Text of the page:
In closing, I want to reiterate that I agree with your assessment of this show and our food system in general, I would just caution you use some discretion before calling farmers “welfare recipients”. Most farmers are just hardworking people trying to make a living off the land, one way or another. I suggest directing your disgust directly at the culprits – big AG special interest, the ever- expanding federal government, and its agencies.
      C. Sockaci

      • JC says:

        Dad’s side has been farming since the 1700′s. Their poly-cultured farm and insistence on avoiding debt allowed them to survive the last Great Depression and thrive beyond that. Seperately I’ve been involved with organic vegetable production for over 35 years now, variously supporting ourselves with and without the help of “off farm” jobs throughout, to try an emulate that same model. Debt is the killer, and quite obviously there have been plenty of corptocratic interests along the way who were more than willing to dupe farmers into mortgaging their existence to “stay competitive”. Not everyone did, not everyone had to, it was simply the path of least resistance. Just remember… nobody put a gun to anybody’s head and said “you must take this money”. Acceptance is just an IV drip version of the crap that we doled out for the banksters and UAW recently.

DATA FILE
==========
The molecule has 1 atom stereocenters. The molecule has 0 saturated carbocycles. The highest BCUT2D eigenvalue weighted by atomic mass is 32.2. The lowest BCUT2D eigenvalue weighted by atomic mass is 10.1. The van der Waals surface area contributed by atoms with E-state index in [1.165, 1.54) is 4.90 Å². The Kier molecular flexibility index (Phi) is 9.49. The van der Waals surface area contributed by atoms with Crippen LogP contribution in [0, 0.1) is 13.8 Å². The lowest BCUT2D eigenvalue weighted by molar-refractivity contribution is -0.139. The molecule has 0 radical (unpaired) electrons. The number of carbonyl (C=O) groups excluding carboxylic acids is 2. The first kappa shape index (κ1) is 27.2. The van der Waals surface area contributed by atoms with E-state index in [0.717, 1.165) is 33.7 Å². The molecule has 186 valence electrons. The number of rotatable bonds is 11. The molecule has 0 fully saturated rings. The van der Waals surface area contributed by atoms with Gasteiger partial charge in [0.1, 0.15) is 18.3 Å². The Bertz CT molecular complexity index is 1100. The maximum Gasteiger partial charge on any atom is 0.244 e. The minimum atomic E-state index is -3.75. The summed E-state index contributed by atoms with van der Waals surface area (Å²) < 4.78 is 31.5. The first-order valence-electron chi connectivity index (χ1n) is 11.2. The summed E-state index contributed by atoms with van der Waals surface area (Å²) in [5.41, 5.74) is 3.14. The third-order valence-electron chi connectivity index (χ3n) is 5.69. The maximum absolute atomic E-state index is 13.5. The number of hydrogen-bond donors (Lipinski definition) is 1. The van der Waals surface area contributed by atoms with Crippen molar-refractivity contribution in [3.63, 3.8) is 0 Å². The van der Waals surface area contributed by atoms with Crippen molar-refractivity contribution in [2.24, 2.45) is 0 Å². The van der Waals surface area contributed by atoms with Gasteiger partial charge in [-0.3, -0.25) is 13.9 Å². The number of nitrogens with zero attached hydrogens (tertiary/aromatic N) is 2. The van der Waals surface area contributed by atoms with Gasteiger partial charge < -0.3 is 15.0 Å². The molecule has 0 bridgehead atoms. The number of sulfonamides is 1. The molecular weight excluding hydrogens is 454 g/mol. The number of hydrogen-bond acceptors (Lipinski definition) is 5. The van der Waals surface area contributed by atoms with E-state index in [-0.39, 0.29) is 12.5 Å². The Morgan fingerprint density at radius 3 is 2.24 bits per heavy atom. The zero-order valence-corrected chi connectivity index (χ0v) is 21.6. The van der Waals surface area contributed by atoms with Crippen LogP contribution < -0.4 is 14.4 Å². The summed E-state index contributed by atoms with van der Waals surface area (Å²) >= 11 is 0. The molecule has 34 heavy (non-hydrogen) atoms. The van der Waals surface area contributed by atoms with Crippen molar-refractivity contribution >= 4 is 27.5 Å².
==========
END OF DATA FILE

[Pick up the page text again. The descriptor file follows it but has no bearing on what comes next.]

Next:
That said, I have worked and interacted with dozens of family farm operations, most in the 50-500 acre range, who do what they do simply because that’s what their Daddy did. Many refuse to even consider a more viable alternative if it precludes them from taking advantage of the numerous support and assistance programs that have been promulgated over the last 50+ years. I have seen these “hard working” folk look to the gov’t agent’s words regarding the new farm/food bill as calves at a teat, after having barely stayed awake through presentations on soil fertility and tilthe, that seemed to not matter to them one whit.